"Why has he not even come down and spoken to anyone here or driven by and filmed it himself?

"To use us on his platform to make him look like he's a better leader?" she said. "Anyone who says those are the people that are running our country is laughable."

The Central Okanagan, home to over 222,000 people, is Canada's fastest-growing metropolitan area, according to Statistics Canada. Like many other regions in British Columbia and Canada, it has been grappling with a rapidly increasing homeless population.

Darren Caul, Kelowna's community safety director, estimates that there are at least 200 people living outdoors throughout the city, a fourfold increase over the past two years.

As a public servant, Caul says he refrains from delving into politics but believes it is unfair to single out Kelowna on social media for its homeless population.

"Communities across the province — in fact, across the country — are having to address and deal with the unfortunate consequences of our economics and social conditions.

"It's disappointing because it shows just a sliver of our community," he said.

A man in a blue shirt stands in front of a building.
Darren Caul, Kelowna's community safety director, estimates there are at least 200 people throughout the city living outdoors, but he says it is unfair to use social media to single out Kelowna because it's not the only Canadian city with a homeless problem. (Brady Strachan/CBC)

Kelowna's commitment to address homelessness

Caul says Poilievre's tweet fails to acknowledge Kelowna's world-class amenities, such as the beautiful Okanagan Lake, beaches and wineries. 

He says it also neglects to mention that the Central Okanagan municipality implemented a five-year Journey Home strategy in 2017, partnering with B.C. Housing and non-profit organizations to address homelessness and addiction issues.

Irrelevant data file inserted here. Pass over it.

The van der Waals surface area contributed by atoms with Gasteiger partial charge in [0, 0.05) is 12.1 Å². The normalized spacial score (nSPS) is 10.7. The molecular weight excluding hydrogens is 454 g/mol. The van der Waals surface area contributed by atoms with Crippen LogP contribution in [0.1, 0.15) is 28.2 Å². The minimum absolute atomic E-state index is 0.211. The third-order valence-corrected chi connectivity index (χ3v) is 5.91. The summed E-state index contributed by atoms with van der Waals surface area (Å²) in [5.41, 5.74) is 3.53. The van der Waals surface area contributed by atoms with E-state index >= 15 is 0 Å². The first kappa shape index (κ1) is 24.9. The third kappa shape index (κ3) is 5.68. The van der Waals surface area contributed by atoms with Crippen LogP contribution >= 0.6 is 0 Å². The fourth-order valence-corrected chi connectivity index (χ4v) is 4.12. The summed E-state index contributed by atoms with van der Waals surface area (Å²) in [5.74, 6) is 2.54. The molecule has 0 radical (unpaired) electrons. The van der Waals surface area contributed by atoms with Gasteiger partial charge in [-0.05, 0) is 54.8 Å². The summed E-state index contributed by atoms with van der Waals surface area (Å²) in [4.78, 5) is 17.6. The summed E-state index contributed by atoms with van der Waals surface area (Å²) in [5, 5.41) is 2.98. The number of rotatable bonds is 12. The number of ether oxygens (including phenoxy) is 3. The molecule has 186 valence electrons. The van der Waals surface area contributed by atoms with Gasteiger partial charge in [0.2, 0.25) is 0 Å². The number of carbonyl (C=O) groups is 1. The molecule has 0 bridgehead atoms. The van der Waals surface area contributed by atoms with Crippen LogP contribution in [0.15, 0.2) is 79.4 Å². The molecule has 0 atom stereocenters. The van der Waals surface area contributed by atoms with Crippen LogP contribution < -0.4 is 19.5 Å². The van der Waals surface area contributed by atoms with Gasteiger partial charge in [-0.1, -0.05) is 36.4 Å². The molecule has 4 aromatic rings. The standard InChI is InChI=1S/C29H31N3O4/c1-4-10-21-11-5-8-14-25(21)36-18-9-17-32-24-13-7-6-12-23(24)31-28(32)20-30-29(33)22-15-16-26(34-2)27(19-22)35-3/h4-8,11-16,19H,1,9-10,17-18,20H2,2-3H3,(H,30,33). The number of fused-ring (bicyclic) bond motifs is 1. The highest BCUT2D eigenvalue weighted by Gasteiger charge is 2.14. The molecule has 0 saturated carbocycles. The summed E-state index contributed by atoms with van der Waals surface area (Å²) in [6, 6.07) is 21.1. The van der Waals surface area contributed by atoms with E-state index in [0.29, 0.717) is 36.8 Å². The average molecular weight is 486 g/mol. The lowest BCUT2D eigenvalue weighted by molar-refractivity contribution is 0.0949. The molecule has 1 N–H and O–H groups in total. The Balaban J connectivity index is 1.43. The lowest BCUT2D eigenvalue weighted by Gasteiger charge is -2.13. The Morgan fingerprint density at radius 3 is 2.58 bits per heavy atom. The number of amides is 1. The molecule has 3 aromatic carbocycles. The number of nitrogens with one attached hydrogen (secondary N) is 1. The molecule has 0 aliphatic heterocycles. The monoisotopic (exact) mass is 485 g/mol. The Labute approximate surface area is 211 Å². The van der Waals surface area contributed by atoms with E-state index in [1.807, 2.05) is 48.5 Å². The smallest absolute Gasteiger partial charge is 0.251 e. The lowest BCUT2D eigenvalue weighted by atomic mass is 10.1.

"Housing as well as mental health and problematic substance use issues are mandates of the provincial government, but that doesn't stop the City of Kelowna from rolling up our sleeves and getting involved," Caul said.

The Journey Home strategy is currently undergoing a review, and Kelowna city council will decide whether to extend the program beyond 2023 based on its outcome.

Tents along a road.
Homeless camps along the Okanagan Rail Trail in the north end of downtown Kelowna. The city is reviewing its strategy around homelessness. (Brady Strachan/CBC)

In the meantime, Gorrell and Houghtaling rely on meals and subsidies from the city's Gospel Mission, a homeless support organization, while continuing to search for employment and affordable housing.

"Twelve hundred [dollars a month] is probably the best," Gorrell said.

"Or even 1,500 [dollars a month] with utilities included."

A woman in a pink vest and black shorts feeds a dog while a man looks on in front of tents.
Garth Gorrell and Debbie Houghtaling say they rely on meals and subsidies from the Gospel Mission while continuing to look for employment and affordable housing. (Brady Strachan/CBC)